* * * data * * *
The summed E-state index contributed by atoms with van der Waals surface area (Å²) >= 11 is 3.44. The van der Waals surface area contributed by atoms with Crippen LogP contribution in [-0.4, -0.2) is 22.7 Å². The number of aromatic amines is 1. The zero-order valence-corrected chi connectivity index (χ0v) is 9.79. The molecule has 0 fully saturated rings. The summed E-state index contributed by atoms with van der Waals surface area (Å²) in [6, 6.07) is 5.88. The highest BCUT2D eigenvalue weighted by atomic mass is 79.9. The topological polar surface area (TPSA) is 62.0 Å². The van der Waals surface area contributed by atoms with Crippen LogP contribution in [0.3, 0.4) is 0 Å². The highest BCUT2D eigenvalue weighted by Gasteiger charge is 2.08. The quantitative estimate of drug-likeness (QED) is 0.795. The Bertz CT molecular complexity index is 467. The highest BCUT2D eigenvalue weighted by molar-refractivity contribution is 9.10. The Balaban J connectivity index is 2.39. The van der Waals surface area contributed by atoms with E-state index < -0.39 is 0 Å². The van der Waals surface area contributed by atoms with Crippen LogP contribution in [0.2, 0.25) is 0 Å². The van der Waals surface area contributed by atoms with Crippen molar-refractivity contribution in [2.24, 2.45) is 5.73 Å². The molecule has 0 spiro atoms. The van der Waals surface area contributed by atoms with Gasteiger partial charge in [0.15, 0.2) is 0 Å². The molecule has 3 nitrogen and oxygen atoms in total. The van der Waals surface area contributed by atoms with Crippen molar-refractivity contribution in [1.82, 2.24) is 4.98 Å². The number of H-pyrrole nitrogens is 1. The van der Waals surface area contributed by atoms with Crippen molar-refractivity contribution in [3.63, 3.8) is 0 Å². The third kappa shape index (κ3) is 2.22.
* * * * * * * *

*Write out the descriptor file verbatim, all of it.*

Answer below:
The summed E-state index contributed by atoms with van der Waals surface area (Å²) >= 11 is 3.44. The van der Waals surface area contributed by atoms with Crippen LogP contribution in [-0.4, -0.2) is 22.7 Å². The number of aromatic amines is 1. The zero-order valence-corrected chi connectivity index (χ0v) is 9.79. The molecule has 0 fully saturated rings. The summed E-state index contributed by atoms with van der Waals surface area (Å²) in [6, 6.07) is 5.88. The highest BCUT2D eigenvalue weighted by atomic mass is 79.9. The topological polar surface area (TPSA) is 62.0 Å². The van der Waals surface area contributed by atoms with Crippen LogP contribution in [0.3, 0.4) is 0 Å². The highest BCUT2D eigenvalue weighted by Gasteiger charge is 2.08. The quantitative estimate of drug-likeness (QED) is 0.795. The Bertz CT molecular complexity index is 467. The highest BCUT2D eigenvalue weighted by molar-refractivity contribution is 9.10. The Balaban J connectivity index is 2.39. The van der Waals surface area contributed by atoms with E-state index < -0.39 is 0 Å². The van der Waals surface area contributed by atoms with Crippen LogP contribution in [0.2, 0.25) is 0 Å². The van der Waals surface area contributed by atoms with Crippen molar-refractivity contribution in [2.24, 2.45) is 5.73 Å². The molecule has 0 spiro atoms. The van der Waals surface area contributed by atoms with Gasteiger partial charge in [0.15, 0.2) is 0 Å². The molecule has 3 nitrogen and oxygen atoms in total. The van der Waals surface area contributed by atoms with Crippen molar-refractivity contribution in [1.82, 2.24) is 4.98 Å². The number of H-pyrrole nitrogens is 1. The van der Waals surface area contributed by atoms with Crippen molar-refractivity contribution in [3.63, 3.8) is 0 Å². The third kappa shape index (κ3) is 2.22.